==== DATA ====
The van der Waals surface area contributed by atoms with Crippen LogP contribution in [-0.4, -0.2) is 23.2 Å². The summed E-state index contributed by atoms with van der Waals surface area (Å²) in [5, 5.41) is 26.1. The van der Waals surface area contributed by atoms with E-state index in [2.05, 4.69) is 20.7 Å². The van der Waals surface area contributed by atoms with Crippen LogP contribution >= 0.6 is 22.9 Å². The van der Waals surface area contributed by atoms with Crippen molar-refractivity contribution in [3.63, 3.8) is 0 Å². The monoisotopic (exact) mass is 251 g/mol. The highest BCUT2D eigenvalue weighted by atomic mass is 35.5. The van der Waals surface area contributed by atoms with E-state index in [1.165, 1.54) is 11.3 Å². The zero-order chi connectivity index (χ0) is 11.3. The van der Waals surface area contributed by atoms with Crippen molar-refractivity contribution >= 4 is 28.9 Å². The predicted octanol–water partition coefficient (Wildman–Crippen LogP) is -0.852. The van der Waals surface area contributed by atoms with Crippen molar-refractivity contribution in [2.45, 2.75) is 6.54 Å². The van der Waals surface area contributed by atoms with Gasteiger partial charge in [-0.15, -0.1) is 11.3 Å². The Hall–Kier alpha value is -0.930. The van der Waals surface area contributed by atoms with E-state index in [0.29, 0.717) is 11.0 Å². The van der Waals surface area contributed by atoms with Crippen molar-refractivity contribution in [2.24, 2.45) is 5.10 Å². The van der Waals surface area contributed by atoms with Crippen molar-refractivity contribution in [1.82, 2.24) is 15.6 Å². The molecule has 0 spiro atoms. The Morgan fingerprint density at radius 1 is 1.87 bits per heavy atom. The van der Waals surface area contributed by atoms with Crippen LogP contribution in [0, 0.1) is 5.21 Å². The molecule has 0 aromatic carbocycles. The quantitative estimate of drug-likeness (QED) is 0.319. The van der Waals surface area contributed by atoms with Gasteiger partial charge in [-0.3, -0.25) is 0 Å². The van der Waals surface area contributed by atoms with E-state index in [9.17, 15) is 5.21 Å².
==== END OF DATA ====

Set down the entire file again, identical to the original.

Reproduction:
The van der Waals surface area contributed by atoms with Crippen LogP contribution in [-0.4, -0.2) is 23.2 Å². The summed E-state index contributed by atoms with van der Waals surface area (Å²) in [5, 5.41) is 26.1. The van der Waals surface area contributed by atoms with E-state index in [2.05, 4.69) is 20.7 Å². The van der Waals surface area contributed by atoms with Crippen LogP contribution >= 0.6 is 22.9 Å². The van der Waals surface area contributed by atoms with Crippen molar-refractivity contribution in [3.63, 3.8) is 0 Å². The monoisotopic (exact) mass is 251 g/mol. The highest BCUT2D eigenvalue weighted by atomic mass is 35.5. The van der Waals surface area contributed by atoms with E-state index in [1.165, 1.54) is 11.3 Å². The zero-order chi connectivity index (χ0) is 11.3. The van der Waals surface area contributed by atoms with Crippen molar-refractivity contribution >= 4 is 28.9 Å². The predicted octanol–water partition coefficient (Wildman–Crippen LogP) is -0.852. The van der Waals surface area contributed by atoms with Crippen molar-refractivity contribution in [2.45, 2.75) is 6.54 Å². The van der Waals surface area contributed by atoms with Gasteiger partial charge in [-0.15, -0.1) is 11.3 Å². The Hall–Kier alpha value is -0.930. The van der Waals surface area contributed by atoms with E-state index in [0.29, 0.717) is 11.0 Å². The van der Waals surface area contributed by atoms with Crippen molar-refractivity contribution in [2.24, 2.45) is 5.10 Å². The van der Waals surface area contributed by atoms with Crippen molar-refractivity contribution in [1.82, 2.24) is 15.6 Å². The molecule has 0 spiro atoms. The Morgan fingerprint density at radius 1 is 1.87 bits per heavy atom. The van der Waals surface area contributed by atoms with Crippen LogP contribution in [0, 0.1) is 5.21 Å². The molecule has 0 aromatic carbocycles. The quantitative estimate of drug-likeness (QED) is 0.319. The van der Waals surface area contributed by atoms with Gasteiger partial charge in [-0.3, -0.25) is 0 Å². The van der Waals surface area contributed by atoms with E-state index in [9.17, 15) is 5.21 Å².